In the past, regime changes or dynastic evolutions have been the stimulus for the renumbering of the year. How the ancient Sumerians numbered the years I don’t know, but I do know that after historically important events, there have been civilizations that have said, in essence, “Life is completely different now than it was. Here, then, begins a new numbering system.” I have a big thick binder filled with heavy, creamy blank paper. For several years now I have been listing in order all the books I read, along with the bibliographic information and a brief impression of the story. In a way, those entries are rather like this blog, though these blog entries are far more extensive. I write just enough in that binder to trigger memories and put down certain crucial information. It is a completely private thing, and my cryptic notes probably wouldn’t mean much to anyone but my own self.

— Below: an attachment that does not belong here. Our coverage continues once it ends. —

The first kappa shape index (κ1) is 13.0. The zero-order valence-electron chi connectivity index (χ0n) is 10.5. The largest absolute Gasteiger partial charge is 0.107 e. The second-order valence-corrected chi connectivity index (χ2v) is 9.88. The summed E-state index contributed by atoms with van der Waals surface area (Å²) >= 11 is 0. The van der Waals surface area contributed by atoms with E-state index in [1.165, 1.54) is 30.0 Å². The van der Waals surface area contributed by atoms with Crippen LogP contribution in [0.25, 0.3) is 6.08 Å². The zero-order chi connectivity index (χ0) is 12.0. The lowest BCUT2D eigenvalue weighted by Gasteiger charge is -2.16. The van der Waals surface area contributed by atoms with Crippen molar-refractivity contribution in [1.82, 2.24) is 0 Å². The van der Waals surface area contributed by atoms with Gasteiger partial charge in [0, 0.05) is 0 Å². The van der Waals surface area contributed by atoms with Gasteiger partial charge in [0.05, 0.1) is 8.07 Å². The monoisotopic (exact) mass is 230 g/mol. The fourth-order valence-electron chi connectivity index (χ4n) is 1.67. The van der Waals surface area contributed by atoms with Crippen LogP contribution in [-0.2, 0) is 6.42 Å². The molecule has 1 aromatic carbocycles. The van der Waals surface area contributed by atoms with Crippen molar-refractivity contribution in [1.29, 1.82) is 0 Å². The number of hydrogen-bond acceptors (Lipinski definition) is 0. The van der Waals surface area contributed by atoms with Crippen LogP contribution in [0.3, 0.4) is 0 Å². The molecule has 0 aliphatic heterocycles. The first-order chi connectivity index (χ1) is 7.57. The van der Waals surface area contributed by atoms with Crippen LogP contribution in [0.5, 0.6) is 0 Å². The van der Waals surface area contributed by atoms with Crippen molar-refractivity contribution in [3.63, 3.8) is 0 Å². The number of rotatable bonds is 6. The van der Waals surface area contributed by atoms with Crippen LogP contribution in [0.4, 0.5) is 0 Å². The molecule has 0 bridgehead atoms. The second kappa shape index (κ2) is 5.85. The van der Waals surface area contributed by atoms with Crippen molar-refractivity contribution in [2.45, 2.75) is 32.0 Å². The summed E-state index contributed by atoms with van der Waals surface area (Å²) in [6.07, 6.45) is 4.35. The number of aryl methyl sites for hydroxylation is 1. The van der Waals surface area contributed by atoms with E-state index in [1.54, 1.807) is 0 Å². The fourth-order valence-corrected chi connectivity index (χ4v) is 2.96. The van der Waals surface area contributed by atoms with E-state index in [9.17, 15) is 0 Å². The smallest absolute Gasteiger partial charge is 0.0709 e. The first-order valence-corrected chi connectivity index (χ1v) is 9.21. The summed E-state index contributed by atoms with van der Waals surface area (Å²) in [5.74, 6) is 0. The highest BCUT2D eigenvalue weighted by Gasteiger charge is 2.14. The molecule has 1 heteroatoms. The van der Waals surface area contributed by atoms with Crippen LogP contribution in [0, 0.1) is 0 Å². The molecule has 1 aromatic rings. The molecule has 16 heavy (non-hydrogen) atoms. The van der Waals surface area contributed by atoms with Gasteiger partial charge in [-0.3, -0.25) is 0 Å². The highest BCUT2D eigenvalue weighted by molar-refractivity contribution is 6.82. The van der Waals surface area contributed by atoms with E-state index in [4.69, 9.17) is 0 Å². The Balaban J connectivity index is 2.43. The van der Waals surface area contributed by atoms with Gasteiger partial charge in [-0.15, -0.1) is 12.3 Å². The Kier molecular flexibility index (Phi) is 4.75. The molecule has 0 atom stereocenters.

But because it is so personal, when Roger died I turned to my binder and saw how the pages were filled with books we had shared, journeys he and I took together or separately but that followed a similar contour to shape our lives. For years I would keep track of how many books I had read over the course of the year by beginning again at One every January. But last September I drew a thick line across the page and started my numbering all over again. This renumbering acknowledges in a very small way how his absence has colored every aspect of my life.

“Young adult readers will appreciate that while some of the stories end with the bleakness of loss, others end with the suggestion that healing is possible, offering a sense of hope and renewal.”
McCaffrey, B. (2001). The Color of Absence. Horn Book Magazine 77(5), 586.

Ideas for the library: The first story in here is a vampire tale. That alone should help this book find a ready audience. But of course not everyone would persevere through the other stories. I think instead of taking the easy way—the vampire way, I will talk about this book to teens after a breakup, after a loss, at a time of grief. Better yet, I’ll share this book with Kath Ann, who has a great rapport with the teens and can approach them more easily. Actually, they come to her with their troubles, and this could be a bandage for some. Yes, she should know about this. It’s not bibliotherapy so much as a careful look at what absence is, or is not.